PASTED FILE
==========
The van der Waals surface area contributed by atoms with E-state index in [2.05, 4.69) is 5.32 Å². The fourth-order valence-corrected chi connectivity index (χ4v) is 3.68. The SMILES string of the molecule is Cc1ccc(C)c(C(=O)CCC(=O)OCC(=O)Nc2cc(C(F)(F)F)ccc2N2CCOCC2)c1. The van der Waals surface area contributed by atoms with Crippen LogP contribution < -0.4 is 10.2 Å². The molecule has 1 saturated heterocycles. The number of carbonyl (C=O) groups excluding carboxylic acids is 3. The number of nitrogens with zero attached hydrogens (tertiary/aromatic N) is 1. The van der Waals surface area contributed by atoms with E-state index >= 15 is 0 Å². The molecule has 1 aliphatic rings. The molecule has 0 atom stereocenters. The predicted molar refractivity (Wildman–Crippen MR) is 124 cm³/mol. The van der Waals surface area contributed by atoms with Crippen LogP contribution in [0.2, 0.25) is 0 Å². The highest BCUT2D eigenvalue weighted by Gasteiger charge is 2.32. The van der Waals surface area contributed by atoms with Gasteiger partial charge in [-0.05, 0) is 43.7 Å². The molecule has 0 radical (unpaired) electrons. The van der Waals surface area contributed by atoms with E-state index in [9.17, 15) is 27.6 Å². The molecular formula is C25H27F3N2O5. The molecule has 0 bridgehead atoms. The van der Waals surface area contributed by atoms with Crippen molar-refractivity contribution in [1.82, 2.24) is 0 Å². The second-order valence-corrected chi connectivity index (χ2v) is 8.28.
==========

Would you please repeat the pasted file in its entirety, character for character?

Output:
The van der Waals surface area contributed by atoms with E-state index in [2.05, 4.69) is 5.32 Å². The fourth-order valence-corrected chi connectivity index (χ4v) is 3.68. The SMILES string of the molecule is Cc1ccc(C)c(C(=O)CCC(=O)OCC(=O)Nc2cc(C(F)(F)F)ccc2N2CCOCC2)c1. The van der Waals surface area contributed by atoms with Crippen LogP contribution < -0.4 is 10.2 Å². The molecule has 1 saturated heterocycles. The number of carbonyl (C=O) groups excluding carboxylic acids is 3. The number of nitrogens with zero attached hydrogens (tertiary/aromatic N) is 1. The van der Waals surface area contributed by atoms with E-state index >= 15 is 0 Å². The molecule has 1 aliphatic rings. The molecule has 0 atom stereocenters. The predicted molar refractivity (Wildman–Crippen MR) is 124 cm³/mol. The van der Waals surface area contributed by atoms with Crippen LogP contribution in [0.2, 0.25) is 0 Å². The highest BCUT2D eigenvalue weighted by Gasteiger charge is 2.32. The van der Waals surface area contributed by atoms with Gasteiger partial charge in [-0.05, 0) is 43.7 Å². The molecule has 0 radical (unpaired) electrons. The van der Waals surface area contributed by atoms with E-state index in [9.17, 15) is 27.6 Å². The molecular formula is C25H27F3N2O5. The molecule has 0 bridgehead atoms. The van der Waals surface area contributed by atoms with Crippen molar-refractivity contribution in [1.82, 2.24) is 0 Å². The second-order valence-corrected chi connectivity index (χ2v) is 8.28.